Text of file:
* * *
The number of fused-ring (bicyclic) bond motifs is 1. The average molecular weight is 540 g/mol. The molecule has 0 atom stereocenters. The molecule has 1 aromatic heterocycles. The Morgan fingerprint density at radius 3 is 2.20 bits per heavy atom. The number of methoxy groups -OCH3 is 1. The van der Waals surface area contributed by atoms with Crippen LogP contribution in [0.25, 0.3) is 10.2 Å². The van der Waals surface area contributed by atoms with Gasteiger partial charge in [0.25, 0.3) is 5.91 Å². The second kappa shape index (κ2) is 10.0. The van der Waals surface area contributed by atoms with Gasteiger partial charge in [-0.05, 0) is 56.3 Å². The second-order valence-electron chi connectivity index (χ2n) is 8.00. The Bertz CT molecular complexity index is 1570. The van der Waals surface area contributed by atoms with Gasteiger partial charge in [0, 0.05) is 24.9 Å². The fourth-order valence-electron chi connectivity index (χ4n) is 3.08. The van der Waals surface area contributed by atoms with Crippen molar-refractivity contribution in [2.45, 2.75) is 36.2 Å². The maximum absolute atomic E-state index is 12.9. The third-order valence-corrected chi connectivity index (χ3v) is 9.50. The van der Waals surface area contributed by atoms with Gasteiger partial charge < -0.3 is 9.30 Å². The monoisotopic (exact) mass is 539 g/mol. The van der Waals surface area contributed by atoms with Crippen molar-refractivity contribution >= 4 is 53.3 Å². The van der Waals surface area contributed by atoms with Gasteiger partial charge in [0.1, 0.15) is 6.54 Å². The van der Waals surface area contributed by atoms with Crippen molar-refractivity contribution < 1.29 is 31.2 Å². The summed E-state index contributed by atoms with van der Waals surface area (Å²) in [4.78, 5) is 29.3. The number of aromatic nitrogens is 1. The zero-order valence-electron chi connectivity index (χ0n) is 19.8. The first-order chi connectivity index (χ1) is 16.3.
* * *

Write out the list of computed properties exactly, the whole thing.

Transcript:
The number of fused-ring (bicyclic) bond motifs is 1. The average molecular weight is 540 g/mol. The molecule has 0 atom stereocenters. The molecule has 1 aromatic heterocycles. The Morgan fingerprint density at radius 3 is 2.20 bits per heavy atom. The number of methoxy groups -OCH3 is 1. The van der Waals surface area contributed by atoms with Crippen LogP contribution in [0.25, 0.3) is 10.2 Å². The van der Waals surface area contributed by atoms with Gasteiger partial charge in [0.25, 0.3) is 5.91 Å². The second kappa shape index (κ2) is 10.0. The van der Waals surface area contributed by atoms with Gasteiger partial charge in [-0.05, 0) is 56.3 Å². The second-order valence-electron chi connectivity index (χ2n) is 8.00. The Bertz CT molecular complexity index is 1570. The van der Waals surface area contributed by atoms with Gasteiger partial charge in [0, 0.05) is 24.9 Å². The fourth-order valence-electron chi connectivity index (χ4n) is 3.08. The van der Waals surface area contributed by atoms with Crippen molar-refractivity contribution in [2.45, 2.75) is 36.2 Å². The maximum absolute atomic E-state index is 12.9. The third-order valence-corrected chi connectivity index (χ3v) is 9.50. The van der Waals surface area contributed by atoms with Gasteiger partial charge < -0.3 is 9.30 Å². The monoisotopic (exact) mass is 539 g/mol. The van der Waals surface area contributed by atoms with Crippen molar-refractivity contribution >= 4 is 53.3 Å². The van der Waals surface area contributed by atoms with Gasteiger partial charge in [0.1, 0.15) is 6.54 Å². The van der Waals surface area contributed by atoms with Crippen molar-refractivity contribution < 1.29 is 31.2 Å². The summed E-state index contributed by atoms with van der Waals surface area (Å²) in [4.78, 5) is 29.3. The number of aromatic nitrogens is 1. The zero-order valence-electron chi connectivity index (χ0n) is 19.8. The first-order chi connectivity index (χ1) is 16.3.